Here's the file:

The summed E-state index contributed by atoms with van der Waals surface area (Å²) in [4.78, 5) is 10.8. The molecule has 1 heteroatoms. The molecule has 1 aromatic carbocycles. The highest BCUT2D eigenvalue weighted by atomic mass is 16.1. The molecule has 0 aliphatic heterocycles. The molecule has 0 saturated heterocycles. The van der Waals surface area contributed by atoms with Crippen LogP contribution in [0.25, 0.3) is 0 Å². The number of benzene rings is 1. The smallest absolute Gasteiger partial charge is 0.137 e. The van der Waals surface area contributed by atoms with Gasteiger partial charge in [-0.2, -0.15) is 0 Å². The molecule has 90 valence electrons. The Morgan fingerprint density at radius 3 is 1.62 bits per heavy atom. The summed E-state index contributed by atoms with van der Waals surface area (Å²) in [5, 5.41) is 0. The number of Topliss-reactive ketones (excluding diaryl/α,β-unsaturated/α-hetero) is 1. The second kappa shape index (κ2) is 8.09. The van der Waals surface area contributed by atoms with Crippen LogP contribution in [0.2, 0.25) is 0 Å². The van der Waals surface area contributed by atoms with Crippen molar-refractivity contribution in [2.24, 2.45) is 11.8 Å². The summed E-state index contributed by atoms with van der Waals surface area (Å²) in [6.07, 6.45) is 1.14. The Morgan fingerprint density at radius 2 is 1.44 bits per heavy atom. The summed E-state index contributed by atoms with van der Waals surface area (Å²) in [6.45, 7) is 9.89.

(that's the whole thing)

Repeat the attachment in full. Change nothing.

The summed E-state index contributed by atoms with van der Waals surface area (Å²) in [4.78, 5) is 10.8. The molecule has 1 heteroatoms. The molecule has 1 aromatic carbocycles. The highest BCUT2D eigenvalue weighted by atomic mass is 16.1. The molecule has 0 aliphatic heterocycles. The molecule has 0 saturated heterocycles. The van der Waals surface area contributed by atoms with Crippen LogP contribution in [0.25, 0.3) is 0 Å². The number of benzene rings is 1. The smallest absolute Gasteiger partial charge is 0.137 e. The van der Waals surface area contributed by atoms with Gasteiger partial charge in [-0.2, -0.15) is 0 Å². The molecule has 90 valence electrons. The Morgan fingerprint density at radius 3 is 1.62 bits per heavy atom. The summed E-state index contributed by atoms with van der Waals surface area (Å²) in [5, 5.41) is 0. The number of Topliss-reactive ketones (excluding diaryl/α,β-unsaturated/α-hetero) is 1. The second kappa shape index (κ2) is 8.09. The van der Waals surface area contributed by atoms with Crippen LogP contribution in [0.2, 0.25) is 0 Å². The van der Waals surface area contributed by atoms with Crippen molar-refractivity contribution in [2.24, 2.45) is 11.8 Å². The summed E-state index contributed by atoms with van der Waals surface area (Å²) in [6.07, 6.45) is 1.14. The Morgan fingerprint density at radius 2 is 1.44 bits per heavy atom. The summed E-state index contributed by atoms with van der Waals surface area (Å²) in [6.45, 7) is 9.89.